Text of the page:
Professor Klaus R. Kunzmann graduated in Architecture from Munich University of Technology in 1967, and in 1971 he received his PhD from Vienna University of Technology (TU Wien). In 1974, he became Professor specializing in Spatial Planning at the University of Technology in Dortmund (TU Dortmund) while simultaneously performing the function of Research Director at Institut für Raumplanung (uninterruptedly until 1993). From 1993 to 2006, he was chair holder for European Spatial Planning. He is Honorary Professor of Chung Hua University in Hsinchu, Taiwan, and an honorary member of the Royal Town Planning Institute, UK. He is also doctor honoris causa of Newcastle-upon-Tyne University. Klaus R. Kunzmann has been a visiting professor at many universities in Europe, USA, China and Australia (including, among others, the MIT, UCL, ETH Zurich, Dong Nam, Tsinghua, Chung, REMIT, Hua Universities in China and Taiwan). He is the founder (1987) first president (1987-1990) and honorary member of the Association of European Schools of Planning (AESOP), which includes European higher education institutions that teach urban planning and spatial development (the Faculty of Architecture of Wrocław University of Technology is AESOP’s full member).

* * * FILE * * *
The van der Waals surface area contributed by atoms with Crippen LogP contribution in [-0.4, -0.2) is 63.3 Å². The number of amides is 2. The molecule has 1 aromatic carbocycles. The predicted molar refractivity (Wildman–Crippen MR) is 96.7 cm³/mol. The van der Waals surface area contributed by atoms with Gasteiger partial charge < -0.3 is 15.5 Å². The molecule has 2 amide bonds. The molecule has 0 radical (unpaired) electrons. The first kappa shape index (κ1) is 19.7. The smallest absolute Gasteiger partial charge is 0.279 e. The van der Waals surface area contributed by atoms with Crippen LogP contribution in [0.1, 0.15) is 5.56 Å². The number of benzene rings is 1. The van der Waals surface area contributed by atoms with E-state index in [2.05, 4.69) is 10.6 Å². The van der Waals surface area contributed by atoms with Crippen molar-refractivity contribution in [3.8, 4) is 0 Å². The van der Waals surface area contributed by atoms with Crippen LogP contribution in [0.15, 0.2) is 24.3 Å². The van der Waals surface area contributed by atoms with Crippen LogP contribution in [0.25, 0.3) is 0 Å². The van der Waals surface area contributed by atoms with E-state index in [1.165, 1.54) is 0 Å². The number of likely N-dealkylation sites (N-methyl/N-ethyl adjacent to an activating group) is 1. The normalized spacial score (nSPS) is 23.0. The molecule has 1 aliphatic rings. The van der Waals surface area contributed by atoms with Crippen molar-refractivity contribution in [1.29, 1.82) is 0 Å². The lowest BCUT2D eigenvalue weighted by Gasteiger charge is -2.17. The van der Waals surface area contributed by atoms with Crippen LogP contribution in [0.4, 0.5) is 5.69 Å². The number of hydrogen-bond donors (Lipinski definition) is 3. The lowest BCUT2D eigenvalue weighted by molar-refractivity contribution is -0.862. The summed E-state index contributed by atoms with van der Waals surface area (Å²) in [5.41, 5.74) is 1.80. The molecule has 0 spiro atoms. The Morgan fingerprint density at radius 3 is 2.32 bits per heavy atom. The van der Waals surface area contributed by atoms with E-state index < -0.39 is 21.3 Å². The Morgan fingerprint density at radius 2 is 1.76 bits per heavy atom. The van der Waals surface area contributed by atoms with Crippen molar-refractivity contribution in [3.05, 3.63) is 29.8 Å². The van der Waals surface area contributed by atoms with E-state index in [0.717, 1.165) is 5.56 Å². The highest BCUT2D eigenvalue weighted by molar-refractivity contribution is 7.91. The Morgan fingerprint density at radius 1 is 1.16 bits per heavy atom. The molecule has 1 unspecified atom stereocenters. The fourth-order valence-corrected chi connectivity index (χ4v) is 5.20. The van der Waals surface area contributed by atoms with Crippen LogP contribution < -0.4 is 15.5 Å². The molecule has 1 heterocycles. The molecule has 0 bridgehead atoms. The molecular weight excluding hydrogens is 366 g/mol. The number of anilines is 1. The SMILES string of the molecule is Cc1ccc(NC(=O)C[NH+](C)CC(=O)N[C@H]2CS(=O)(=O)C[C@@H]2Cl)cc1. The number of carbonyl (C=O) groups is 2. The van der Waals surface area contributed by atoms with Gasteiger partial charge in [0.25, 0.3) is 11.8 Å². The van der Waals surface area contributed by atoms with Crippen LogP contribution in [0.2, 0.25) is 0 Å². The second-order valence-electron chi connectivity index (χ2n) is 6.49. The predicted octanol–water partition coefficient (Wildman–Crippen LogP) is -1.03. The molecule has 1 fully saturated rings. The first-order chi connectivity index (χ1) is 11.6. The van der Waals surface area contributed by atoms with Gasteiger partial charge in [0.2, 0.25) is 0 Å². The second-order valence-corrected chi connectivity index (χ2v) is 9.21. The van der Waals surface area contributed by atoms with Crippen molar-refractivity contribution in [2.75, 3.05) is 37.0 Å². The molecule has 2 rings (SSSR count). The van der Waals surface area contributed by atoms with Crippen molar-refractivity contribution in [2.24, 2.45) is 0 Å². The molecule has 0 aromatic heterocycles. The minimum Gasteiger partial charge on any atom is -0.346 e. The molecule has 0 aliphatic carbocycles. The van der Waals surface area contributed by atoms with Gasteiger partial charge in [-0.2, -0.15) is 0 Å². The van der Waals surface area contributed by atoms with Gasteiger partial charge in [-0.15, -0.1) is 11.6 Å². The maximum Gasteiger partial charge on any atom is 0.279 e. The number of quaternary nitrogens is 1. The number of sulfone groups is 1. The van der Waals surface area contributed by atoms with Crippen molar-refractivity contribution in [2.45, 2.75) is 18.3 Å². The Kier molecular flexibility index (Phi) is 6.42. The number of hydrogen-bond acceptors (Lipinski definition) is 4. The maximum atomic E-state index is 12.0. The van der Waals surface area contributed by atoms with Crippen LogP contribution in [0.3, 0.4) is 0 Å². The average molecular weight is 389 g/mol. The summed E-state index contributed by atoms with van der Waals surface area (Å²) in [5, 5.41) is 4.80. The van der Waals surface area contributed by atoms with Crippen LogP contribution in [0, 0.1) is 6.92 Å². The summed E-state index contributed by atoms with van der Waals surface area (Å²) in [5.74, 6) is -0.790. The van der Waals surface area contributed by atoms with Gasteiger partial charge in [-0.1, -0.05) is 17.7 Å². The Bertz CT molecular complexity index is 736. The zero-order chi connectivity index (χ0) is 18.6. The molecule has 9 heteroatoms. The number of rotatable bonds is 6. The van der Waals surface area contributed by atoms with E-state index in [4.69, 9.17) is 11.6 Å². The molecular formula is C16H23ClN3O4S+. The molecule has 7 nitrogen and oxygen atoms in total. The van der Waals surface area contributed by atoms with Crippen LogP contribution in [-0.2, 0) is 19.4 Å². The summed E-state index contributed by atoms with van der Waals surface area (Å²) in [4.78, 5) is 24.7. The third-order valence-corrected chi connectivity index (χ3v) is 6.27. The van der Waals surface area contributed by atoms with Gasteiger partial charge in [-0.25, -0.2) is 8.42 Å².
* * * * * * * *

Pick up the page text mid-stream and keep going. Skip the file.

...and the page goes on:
With more than four decades’ worth of experience researching and lecturing about the spatial development of European cities and regions, Klaus Kunzmann is one of the most highly recognised experts in the field. He has recently been involved in the restructuring and creative development of the Ruhr region (e.g. Schichten einer Region, 2011). His academic interests focus on the innovative urban policies in Europe, the future of European cities, regional restructuring, learning cities and regions, the role of creativity and art in spatial and economic development, and the influence of China on the growth of European cities and regions.